Wednesday, August 25, 2010
Interview with Loupiac, Lampwork Art bead artist Florence Sauerbrey
Let me introduce you to Florence Sauerbrey. Flo is a magnificent Lampworker who creates beads. Her Etsy store is called Loupiac. I have been in love with her work for a long time. I know you'll love her too. Enjoy this little virtual interview!
1. Who are you, and what do you create?
I am Florence Sauerbrey aka Loupiac on Etsy. I came from France 9 years ago to marry that wooden boat builder man of mine. I make lampwork beads with glass rods that I melt with a torch. Sometimes I make jewelry with my beads, wear a piece once or a couple of times and then it disappears in my drawer forever because I don't wear -nor do I sell- much jewelry.
2. How long have you been working in this medium? What lead you to this craft?
I lit my Hot Head torch for the first time in November of 2006. Like for many other beadmakers, the idea was that I was going to be able to make my own beads for my jewelry, especially that I would always have a supply of spacers of all possible colors in the universe. Of course I focused on the beads immediately and completely forgot about the jewelry.
3. Who has had the strongest influence on your development as an artist?
Many people did, whether they are lampworkers themselves or not. My husband is always pushing me ahead of myself, encouraging me to try new things and helping me figuring things out. He offered me my kiln after a year, he installed my ventilation system, he even commissioned beads just to throw challenges my way.
My mother is my unconditional fan and she and my wonderful customers' appreciation keep me going and loving it.
In the bead world, I have to credit Susan Pacitto, former owner of SMP Designs on Cape Cod, who introduced me to all things beautiful about beading. Her shop was heaven on Earth and her knowledge about beads was as unlimited as her generosity. Her personal collection was my first introduction to lampwork. When I discovered Sarah Moran's beads on ebay, Susan was the one who told me "You can do that!". I said "Yeah, right!" and started thinking about it.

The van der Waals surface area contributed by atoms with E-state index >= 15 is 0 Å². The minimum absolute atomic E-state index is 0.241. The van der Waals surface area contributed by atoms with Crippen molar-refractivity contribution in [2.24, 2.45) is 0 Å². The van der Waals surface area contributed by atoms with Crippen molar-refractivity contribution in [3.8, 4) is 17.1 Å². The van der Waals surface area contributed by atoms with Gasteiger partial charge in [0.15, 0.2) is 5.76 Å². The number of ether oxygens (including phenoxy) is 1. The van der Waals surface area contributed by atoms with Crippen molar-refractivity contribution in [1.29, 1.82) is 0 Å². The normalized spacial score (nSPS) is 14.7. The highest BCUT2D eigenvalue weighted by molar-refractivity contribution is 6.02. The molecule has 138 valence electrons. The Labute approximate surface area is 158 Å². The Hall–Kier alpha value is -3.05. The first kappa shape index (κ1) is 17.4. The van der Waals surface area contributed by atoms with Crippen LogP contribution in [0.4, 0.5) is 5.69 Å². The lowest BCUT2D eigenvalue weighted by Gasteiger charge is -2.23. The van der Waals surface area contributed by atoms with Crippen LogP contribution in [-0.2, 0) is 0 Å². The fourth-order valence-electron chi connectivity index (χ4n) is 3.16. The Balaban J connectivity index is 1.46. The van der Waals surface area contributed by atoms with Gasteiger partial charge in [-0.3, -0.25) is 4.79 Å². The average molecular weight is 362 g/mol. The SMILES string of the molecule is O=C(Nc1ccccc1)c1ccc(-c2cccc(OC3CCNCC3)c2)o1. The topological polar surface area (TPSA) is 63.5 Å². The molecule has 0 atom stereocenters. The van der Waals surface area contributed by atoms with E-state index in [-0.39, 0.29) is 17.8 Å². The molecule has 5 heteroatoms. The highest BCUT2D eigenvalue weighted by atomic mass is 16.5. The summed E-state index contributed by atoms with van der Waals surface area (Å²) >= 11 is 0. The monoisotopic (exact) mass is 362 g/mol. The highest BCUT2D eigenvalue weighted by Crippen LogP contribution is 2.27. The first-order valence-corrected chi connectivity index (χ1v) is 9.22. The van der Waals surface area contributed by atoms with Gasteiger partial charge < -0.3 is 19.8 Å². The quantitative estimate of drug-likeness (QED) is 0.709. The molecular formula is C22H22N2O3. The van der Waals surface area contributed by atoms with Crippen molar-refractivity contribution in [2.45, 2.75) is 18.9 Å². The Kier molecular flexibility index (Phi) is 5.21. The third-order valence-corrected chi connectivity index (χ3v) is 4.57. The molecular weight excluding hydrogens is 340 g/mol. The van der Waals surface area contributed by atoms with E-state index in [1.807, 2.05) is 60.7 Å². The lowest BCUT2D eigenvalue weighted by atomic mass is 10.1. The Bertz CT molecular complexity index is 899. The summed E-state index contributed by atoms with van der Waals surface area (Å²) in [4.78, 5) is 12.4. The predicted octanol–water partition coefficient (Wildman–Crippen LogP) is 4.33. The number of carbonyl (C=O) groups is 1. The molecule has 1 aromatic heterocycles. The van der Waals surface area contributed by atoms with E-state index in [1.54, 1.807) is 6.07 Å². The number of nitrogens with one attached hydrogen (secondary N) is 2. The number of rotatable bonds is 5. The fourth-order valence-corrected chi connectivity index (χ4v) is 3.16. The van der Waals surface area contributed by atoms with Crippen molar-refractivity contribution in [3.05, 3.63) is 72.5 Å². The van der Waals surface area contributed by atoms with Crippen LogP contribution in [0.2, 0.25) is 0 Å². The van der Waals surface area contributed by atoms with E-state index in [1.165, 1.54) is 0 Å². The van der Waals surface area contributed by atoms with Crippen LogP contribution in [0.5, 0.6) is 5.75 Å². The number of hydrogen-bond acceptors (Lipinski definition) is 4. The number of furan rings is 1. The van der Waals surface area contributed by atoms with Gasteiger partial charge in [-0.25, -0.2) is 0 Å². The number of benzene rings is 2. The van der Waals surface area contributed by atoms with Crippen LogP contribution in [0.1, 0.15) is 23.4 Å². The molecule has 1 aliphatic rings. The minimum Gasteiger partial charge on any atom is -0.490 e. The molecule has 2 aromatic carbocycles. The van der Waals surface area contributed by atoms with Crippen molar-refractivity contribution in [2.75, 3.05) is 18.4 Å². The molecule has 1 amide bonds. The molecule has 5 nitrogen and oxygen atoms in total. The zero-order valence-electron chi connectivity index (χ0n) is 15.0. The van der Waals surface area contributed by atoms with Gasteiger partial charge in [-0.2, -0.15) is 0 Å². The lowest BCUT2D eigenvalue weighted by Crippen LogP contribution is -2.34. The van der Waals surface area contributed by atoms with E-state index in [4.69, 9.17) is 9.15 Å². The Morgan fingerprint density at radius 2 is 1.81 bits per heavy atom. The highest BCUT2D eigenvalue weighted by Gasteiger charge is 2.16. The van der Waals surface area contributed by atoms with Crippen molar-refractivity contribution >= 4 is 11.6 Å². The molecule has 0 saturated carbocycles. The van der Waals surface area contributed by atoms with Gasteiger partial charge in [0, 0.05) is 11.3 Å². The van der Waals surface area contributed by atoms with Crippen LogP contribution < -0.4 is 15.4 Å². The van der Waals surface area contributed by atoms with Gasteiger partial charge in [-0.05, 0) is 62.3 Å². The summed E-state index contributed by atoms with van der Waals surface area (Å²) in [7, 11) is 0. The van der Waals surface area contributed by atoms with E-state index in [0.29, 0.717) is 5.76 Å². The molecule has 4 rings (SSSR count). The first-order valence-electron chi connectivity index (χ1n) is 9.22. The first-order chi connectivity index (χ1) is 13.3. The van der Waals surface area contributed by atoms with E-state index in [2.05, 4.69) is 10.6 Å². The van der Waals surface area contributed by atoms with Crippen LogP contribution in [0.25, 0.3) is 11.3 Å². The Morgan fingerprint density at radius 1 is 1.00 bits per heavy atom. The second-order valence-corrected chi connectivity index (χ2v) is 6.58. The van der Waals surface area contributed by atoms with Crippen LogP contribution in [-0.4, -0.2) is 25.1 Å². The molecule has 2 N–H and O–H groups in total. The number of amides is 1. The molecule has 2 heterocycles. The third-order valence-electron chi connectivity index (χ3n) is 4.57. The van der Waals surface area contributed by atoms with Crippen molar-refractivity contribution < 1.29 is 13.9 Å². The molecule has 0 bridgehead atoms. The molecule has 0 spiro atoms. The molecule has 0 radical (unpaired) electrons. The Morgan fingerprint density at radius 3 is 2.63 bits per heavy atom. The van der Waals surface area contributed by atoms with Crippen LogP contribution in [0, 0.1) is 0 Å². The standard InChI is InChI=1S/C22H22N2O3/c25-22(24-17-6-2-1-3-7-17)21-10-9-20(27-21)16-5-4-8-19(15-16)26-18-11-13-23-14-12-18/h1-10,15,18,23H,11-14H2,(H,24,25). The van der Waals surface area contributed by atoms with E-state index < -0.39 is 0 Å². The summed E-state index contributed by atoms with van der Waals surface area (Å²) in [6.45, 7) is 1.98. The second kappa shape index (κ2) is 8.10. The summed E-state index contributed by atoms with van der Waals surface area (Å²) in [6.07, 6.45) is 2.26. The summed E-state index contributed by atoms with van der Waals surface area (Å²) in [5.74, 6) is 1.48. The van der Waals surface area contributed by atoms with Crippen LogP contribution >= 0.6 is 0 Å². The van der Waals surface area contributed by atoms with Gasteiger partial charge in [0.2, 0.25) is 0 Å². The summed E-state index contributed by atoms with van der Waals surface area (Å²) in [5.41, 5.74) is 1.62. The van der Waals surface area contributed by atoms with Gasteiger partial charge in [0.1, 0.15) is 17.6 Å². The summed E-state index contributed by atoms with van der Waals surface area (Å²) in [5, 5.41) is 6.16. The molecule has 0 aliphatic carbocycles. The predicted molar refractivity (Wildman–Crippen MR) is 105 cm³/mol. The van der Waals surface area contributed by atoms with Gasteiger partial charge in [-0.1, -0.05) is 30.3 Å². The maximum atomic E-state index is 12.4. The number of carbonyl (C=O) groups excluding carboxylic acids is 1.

Over the years I have come to meet (personally or online) with some incredibly talented beadmakers whose work keeps reminding me that everything is left to be created yet. The talent of people like Sarah Moran, Claudia Trimbur-Pagel, Lydia Muell, Harold Williams Cooney, Dustin Tabor and many, many others, keeps raising the bar for all of us and I am grateful to them for that.
4. What are your goals for your art for the future?
I don't really consider myself an artist, more of a crafts(wo)man. I make beads for other people to use in their jewelry designs and the more use they can find for them, the better it is, because that means maybe I am a good beadmaker. So I guess I could say that my goal is to become a better beadmaker. I set some quality standards for myself and I don't mind throwing away beads that don't meet them. If a bead is a failure easthetically but still shows some technical improvement or innovation, I keep it, and then I come back to it several months later and laugh at it.
5. What do you consider to be the one thing that makes you stand out from your peers or help you be more successful?
My customers are always enthusiastic about the color combinations I use for my sets, and I admit that playing with colors is my favorite thing to do. Finding new color palettes and trying to translate them into glass beads is what feeds my soul when I sit at the torch, and I think this is what my customers see in my work.
6. For fun: What is something that most people don't know about you?
I love classical music and did a lot of choir singing in college, and sometimes I find myself singing along the alto scores of Beethoven's 9th symphony and masses by Schubert or Mozart. Very loudly.
Thank you Flo, for a great interview! I love that I know this little tidbit about you being a choir singer!